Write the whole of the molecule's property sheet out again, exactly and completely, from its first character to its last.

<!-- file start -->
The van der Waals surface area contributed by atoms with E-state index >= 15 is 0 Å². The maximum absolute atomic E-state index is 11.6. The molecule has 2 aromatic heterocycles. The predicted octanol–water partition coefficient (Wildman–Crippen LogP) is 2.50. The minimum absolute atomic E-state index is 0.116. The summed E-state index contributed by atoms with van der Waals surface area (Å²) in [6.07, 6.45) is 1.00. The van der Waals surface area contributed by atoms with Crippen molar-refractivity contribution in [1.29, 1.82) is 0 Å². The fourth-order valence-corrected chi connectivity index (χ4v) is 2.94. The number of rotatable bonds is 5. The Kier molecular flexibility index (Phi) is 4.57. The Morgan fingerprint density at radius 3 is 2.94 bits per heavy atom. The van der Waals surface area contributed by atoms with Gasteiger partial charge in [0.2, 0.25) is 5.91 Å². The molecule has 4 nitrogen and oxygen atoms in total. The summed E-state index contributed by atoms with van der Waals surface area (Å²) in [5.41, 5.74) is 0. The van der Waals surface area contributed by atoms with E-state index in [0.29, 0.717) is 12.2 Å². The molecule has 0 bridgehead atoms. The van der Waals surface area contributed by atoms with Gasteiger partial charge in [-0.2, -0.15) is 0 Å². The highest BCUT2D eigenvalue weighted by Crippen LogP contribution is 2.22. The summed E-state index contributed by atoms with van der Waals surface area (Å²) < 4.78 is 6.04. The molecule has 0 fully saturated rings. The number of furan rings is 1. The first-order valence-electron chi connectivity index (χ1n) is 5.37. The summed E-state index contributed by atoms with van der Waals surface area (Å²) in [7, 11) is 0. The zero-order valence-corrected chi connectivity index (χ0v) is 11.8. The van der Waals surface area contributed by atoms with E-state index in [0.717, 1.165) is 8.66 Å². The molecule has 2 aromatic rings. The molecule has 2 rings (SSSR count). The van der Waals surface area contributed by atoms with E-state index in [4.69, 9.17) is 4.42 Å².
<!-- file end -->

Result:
The van der Waals surface area contributed by atoms with E-state index >= 15 is 0 Å². The maximum absolute atomic E-state index is 11.6. The molecule has 2 aromatic heterocycles. The predicted octanol–water partition coefficient (Wildman–Crippen LogP) is 2.50. The minimum absolute atomic E-state index is 0.116. The summed E-state index contributed by atoms with van der Waals surface area (Å²) in [6.07, 6.45) is 1.00. The van der Waals surface area contributed by atoms with Crippen molar-refractivity contribution in [1.29, 1.82) is 0 Å². The fourth-order valence-corrected chi connectivity index (χ4v) is 2.94. The number of rotatable bonds is 5. The Kier molecular flexibility index (Phi) is 4.57. The Morgan fingerprint density at radius 3 is 2.94 bits per heavy atom. The van der Waals surface area contributed by atoms with Gasteiger partial charge in [0.2, 0.25) is 5.91 Å². The molecule has 4 nitrogen and oxygen atoms in total. The summed E-state index contributed by atoms with van der Waals surface area (Å²) in [5.41, 5.74) is 0. The van der Waals surface area contributed by atoms with E-state index in [0.29, 0.717) is 12.2 Å². The molecule has 0 bridgehead atoms. The van der Waals surface area contributed by atoms with Gasteiger partial charge in [-0.2, -0.15) is 0 Å². The highest BCUT2D eigenvalue weighted by Crippen LogP contribution is 2.22. The summed E-state index contributed by atoms with van der Waals surface area (Å²) < 4.78 is 6.04. The molecule has 0 fully saturated rings. The number of furan rings is 1. The first-order valence-electron chi connectivity index (χ1n) is 5.37. The summed E-state index contributed by atoms with van der Waals surface area (Å²) in [7, 11) is 0. The zero-order valence-corrected chi connectivity index (χ0v) is 11.8. The van der Waals surface area contributed by atoms with E-state index in [0.717, 1.165) is 8.66 Å². The molecule has 2 aromatic rings. The molecule has 2 rings (SSSR count). The van der Waals surface area contributed by atoms with E-state index in [4.69, 9.17) is 4.42 Å².